Feb. 13, 2006 -- Many people delay seeking care for stroke, and it's high time that changed, doctors write in Neurology.
Few stroke patients arrive at a hospital quickly enough to get a clot-busting drug called tPA, write Y.Z. Deng, MD, and colleagues. The drug needs to be given within three hours after a stroke starts in order to be effective.
The researchers studied more than 2,500 stroke patients at 15 Michigan hospitals. Only 13% of those patients qualified for treatment with tPA, and even fewer -- 43 patients -- actually got the drug.
The biggest disqualifiers were arriving at a hospital more than three hours after a stroke started or not knowing when a stroke began, the researchers note.
Their advice: Learn stroke's warning signs, note when those symptoms start, and above all, get help immediately -- preferably by calling an ambulance -- for a suspected stroke.
No. 3 Cause of Death
Stroke is the No. 3 cause of death in the U.S. Nonfatal strokes can be disabling.
Every year, about 700,000 people in the U.S. have strokes. That averages out to one stroke about every 45 seconds, states the American Stroke Association.
Strokes happen when a blood vessel leading to the brain bursts (hemorrhagic stroke) or is blocked by a clot (ischemic stroke). Most strokes are ischemic strokes; tPA helps break up those clots when given promptly after a stroke's start.
Best Bet: Call an Ambulance
Stroke patients who arrived at a hospital by ambulance were more likely to get tPA, Deng and colleagues note.
Michigan State University's Matthew Reeves, PhD, who worked on the study, explains.
"People who arrive by ambulance are seen and evaluated more quickly in the emergency department," Reeves says in a news release.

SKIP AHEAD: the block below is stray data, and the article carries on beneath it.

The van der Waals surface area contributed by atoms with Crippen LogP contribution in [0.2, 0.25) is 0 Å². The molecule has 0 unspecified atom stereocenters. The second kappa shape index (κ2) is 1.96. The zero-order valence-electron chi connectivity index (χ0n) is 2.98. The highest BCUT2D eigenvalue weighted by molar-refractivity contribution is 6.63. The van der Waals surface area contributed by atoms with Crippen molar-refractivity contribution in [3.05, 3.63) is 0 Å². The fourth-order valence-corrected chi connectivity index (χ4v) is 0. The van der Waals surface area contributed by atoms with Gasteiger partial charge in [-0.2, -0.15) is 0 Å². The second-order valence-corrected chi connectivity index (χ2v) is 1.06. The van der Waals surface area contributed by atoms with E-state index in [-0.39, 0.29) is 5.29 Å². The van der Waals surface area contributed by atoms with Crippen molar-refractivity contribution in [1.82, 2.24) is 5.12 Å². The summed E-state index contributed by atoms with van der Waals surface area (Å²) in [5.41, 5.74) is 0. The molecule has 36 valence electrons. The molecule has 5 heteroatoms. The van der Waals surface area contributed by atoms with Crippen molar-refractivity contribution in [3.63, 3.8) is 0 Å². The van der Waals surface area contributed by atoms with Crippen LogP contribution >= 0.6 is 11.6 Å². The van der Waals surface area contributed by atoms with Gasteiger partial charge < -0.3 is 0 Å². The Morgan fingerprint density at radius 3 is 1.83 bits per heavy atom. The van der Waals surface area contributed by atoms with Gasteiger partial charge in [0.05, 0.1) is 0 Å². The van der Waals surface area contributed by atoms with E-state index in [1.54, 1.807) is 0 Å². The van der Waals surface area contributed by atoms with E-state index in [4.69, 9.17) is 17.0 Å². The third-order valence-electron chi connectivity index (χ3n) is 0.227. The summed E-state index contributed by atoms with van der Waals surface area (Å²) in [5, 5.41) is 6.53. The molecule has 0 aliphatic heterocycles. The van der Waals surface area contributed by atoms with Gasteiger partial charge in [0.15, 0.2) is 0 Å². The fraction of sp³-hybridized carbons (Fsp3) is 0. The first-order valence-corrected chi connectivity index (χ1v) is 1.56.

Paramedics can gather information, do a quick neurological exam, and draw blood, he notes. "These steps allow the hospital to then 'fast-track' the patient through the emergency department, thus increasing the chance of meeting the three-hour deadline for tPA treatment," Reeves says.
Stroke's Warning Signs
The warning signs of a possible stroke include:
- Sudden numbness or weakness of the face, arm, or leg, especially on one side of the body
- Sudden confusion, trouble speaking, or understanding
- Sudden trouble seeing in one or both eyes
- Sudden trouble walking, dizziness, loss of balance or coordination
- Sudden severe headache with no known cause
Those signs may or may not indicate a stroke. With high stakes and a short time frame for treatment with tPA, getting emergency help right away is a must, note Deng and colleagues.
Here are the details from Deng's study:
- 330 out of 2,566 patients qualified for tPA treatment
- 43 patients actually got tPA
The top two reasons for not giving tPA were:
- Unknown stroke onset (35% of patients who didn't get tPA)
- Arrival at a hospital more than three hours after stroke onset (38% of patients who didn't get tPA)
About a fifth of patients who didn't get tPA had had bleeding hemorrhagic strokes, which tPA isn't used to treat. Others had had less severe transient ischemic attacks (TIAs).
Although tPA can help dissolve a clot that is causing an ischemic stroke, it can also result in significant bleeding complications. The researchers note that five out of the 43 patients given tPA had bleeding complications after treatment, with one death.
The decision to use tPA is based on many factors. Certain medical conditions or medical history would eliminate the option to use tPA even if you were to arrive to the ER in time. Clinical and laboratory findings may exclude the use of tPA. Also, even if offered, tPA use may be refused by a patient or family.
Some patients improved quickly enough not to need tPA, the researchers note. They say men were more likely than women to get tPA, and that more detailed medical records would have helped their study.